Rock and Roll Hall of Fame – Induct These Women: Pat Benatar

Pat Benatar found fame in 1979 with her debut album “In the Heat of the Night,” which featured well known tracks “Heartbreaker” and “We Live for Love.”  Those tunes, as well as, “Love is a Battlefield,” “Hit Me with Your Best Shot,” and “We Belong” are probably some of the most recognized song titles in rock and roll, and they’ve stood the test of time, transcending generations, and, although perhaps inadvertently, and with the help of films like “13 Going On 30,” have become staples in female youth culture. Benatar’s story is one of perseverance — a woman in a man’s world who would become a fierce trailblazer for women in music.

Record companies often tried to promote Benatar as a sex symbol. Since rock and roll has been rocking and rolling, there has been the myth of the social outcast — the Lone Rocker, dare we say. Solo male artists were what companies thought people wanted to hear; women were just something to look at. Benatar began when this myth was in vogue, as was the idea that there was no audience for a rock act that highlighted a solo lady on stage.


Rockers are seen as the those telling truths we can’t find anywhere else, but Benatar has always given a proverbial — if sometimes a quite literal middle finger — to the music and social establishment. Pat is not a god away, quite high above and beyond us. Those Rock gods fell a long time ago. Besides, gods rarely have to get dirty or fight, but Benatar has had to fight every day just to do the kind of music she wanted to make, regardless of some CEO in a dark suit trying to tell her what music was. She is a pioneer not just for female rockers, but rock and roll itself. Benatar could sing any type of music, in any style, but it took time for her voice to become that soprano turned rebel lady rocker edge that defined her music once she was independent from the first record company that released her debut album.


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The singer-songwriter has performed and created 15 top 40 singles and multi-platinum albums, but her singing career began in a very different fashion. Benatar went to a special preparatory academy, and the plan was for her to graduate, head to Juilliard, and become a trained coloratura soprano. She decided instead to sing in clubs and bands before landing her first gig. She became the first female artist to play on MTV, performing, “You Better Run.” After the music video aired, she became a household name, at least in those households with cable.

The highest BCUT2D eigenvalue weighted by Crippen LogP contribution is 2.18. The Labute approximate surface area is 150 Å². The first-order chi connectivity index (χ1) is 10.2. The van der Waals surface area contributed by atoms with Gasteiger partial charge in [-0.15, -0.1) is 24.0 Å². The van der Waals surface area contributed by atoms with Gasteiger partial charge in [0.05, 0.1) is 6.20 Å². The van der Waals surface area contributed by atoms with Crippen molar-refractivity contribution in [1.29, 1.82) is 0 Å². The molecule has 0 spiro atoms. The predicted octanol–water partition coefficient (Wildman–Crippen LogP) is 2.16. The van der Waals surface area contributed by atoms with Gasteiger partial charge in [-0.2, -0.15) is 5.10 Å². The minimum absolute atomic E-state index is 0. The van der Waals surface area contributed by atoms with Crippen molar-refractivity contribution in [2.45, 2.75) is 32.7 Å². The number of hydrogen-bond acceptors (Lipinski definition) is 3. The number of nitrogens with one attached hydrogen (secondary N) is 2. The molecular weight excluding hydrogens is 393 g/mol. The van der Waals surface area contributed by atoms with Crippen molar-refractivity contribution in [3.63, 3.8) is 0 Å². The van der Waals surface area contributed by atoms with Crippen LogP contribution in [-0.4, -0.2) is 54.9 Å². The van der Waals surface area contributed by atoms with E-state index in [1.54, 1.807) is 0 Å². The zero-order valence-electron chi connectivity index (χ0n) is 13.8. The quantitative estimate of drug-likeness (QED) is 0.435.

Benatar seems to be be one the the quintessential “bad girls” onstage, but it is quite clear that such a stance is largely just a part of her skilled acting in the performance of the songs. She is just one of the best lead singers around. Aside from the quality of her voice, the drama and her showmanship make her performances electric. Add to that the controversy that has surrounded her, via songs like, “Hell is for Children,” which Benatar tries to perform at every concert because it was written in response to hearing some  heart-wrenching stories from survivors of child abuse. Far Right groups have been known to stand outside and picket many shows at many venues, wanting to protest the title alone without really listening to the lyrics to the songs themselves that makes them so angry in the first place.

Benatar has had to fight ignorance and hostility just  to be taken seriously as a rock and roll artist at the same caliber as anyone  else considered an essential to the cannon.  She demands such recognition at every level.  Here’s an excerpt from the aforementioned, “controversial,” “Hell is for Children:”

They cry in the dark
So you can’t see their tears
They hide in the light
So you can’t see their fears
Forgive and forget
All the while
Love and pain become one and the same
In the eyes of a wounded child

Because hell, hell is for children
And you know that their little lives can become such a mess
Hell, hell is for children
And you shouldn’t have to pay for your love
With your bones and your flesh

Those who listen to this powerful music, should all be grateful to Benatar for paving the way for all women regardless of profession or genre. Whenever great art is written and produced by an independent female artist, such things trickle down to everyone touched with a lyric or drumbeat or guitar strum. If nothing else, that is why the Rock and Roll Hall of Fame should take note of her continuing contribution to rock and roll as the ‘bad girl’ that brought down the gods of old, and gave us anthems written by real people, songs that truly stand the test of time.

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